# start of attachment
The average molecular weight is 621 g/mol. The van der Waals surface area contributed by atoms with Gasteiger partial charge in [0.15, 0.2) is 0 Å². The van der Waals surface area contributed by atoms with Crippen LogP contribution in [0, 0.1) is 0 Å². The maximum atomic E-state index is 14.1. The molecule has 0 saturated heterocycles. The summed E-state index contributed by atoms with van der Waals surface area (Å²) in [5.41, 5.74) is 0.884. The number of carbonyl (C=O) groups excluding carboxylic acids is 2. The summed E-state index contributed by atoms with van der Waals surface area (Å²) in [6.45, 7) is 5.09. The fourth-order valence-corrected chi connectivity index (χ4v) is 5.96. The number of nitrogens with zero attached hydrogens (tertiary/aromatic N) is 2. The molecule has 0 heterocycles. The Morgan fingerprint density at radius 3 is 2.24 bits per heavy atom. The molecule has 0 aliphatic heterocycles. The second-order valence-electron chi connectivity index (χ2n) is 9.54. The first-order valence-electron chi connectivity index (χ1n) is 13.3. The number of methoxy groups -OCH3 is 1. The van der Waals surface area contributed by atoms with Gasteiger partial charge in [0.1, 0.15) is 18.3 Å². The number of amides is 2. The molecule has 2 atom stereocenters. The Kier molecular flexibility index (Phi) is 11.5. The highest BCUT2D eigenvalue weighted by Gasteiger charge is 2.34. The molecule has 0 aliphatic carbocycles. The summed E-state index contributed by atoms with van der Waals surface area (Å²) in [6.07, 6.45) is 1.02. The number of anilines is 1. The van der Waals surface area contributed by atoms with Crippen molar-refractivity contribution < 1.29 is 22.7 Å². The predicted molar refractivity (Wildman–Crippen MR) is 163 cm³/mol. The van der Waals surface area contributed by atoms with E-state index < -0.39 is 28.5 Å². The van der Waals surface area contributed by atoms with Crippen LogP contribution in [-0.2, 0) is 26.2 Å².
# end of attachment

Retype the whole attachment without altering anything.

The average molecular weight is 621 g/mol. The van der Waals surface area contributed by atoms with Gasteiger partial charge in [0.15, 0.2) is 0 Å². The van der Waals surface area contributed by atoms with Crippen LogP contribution in [0, 0.1) is 0 Å². The maximum atomic E-state index is 14.1. The molecule has 0 saturated heterocycles. The summed E-state index contributed by atoms with van der Waals surface area (Å²) in [5.41, 5.74) is 0.884. The number of carbonyl (C=O) groups excluding carboxylic acids is 2. The summed E-state index contributed by atoms with van der Waals surface area (Å²) in [6.45, 7) is 5.09. The fourth-order valence-corrected chi connectivity index (χ4v) is 5.96. The number of nitrogens with zero attached hydrogens (tertiary/aromatic N) is 2. The molecule has 0 heterocycles. The Morgan fingerprint density at radius 3 is 2.24 bits per heavy atom. The molecule has 0 aliphatic heterocycles. The second-order valence-electron chi connectivity index (χ2n) is 9.54. The first-order valence-electron chi connectivity index (χ1n) is 13.3. The number of methoxy groups -OCH3 is 1. The van der Waals surface area contributed by atoms with Gasteiger partial charge in [0.1, 0.15) is 18.3 Å². The number of amides is 2. The molecule has 2 atom stereocenters. The Kier molecular flexibility index (Phi) is 11.5. The highest BCUT2D eigenvalue weighted by Gasteiger charge is 2.34. The molecule has 0 aliphatic carbocycles. The summed E-state index contributed by atoms with van der Waals surface area (Å²) in [6.07, 6.45) is 1.02. The number of anilines is 1. The van der Waals surface area contributed by atoms with Crippen molar-refractivity contribution < 1.29 is 22.7 Å². The predicted molar refractivity (Wildman–Crippen MR) is 163 cm³/mol. The van der Waals surface area contributed by atoms with E-state index < -0.39 is 28.5 Å². The van der Waals surface area contributed by atoms with Crippen LogP contribution in [-0.2, 0) is 26.2 Å².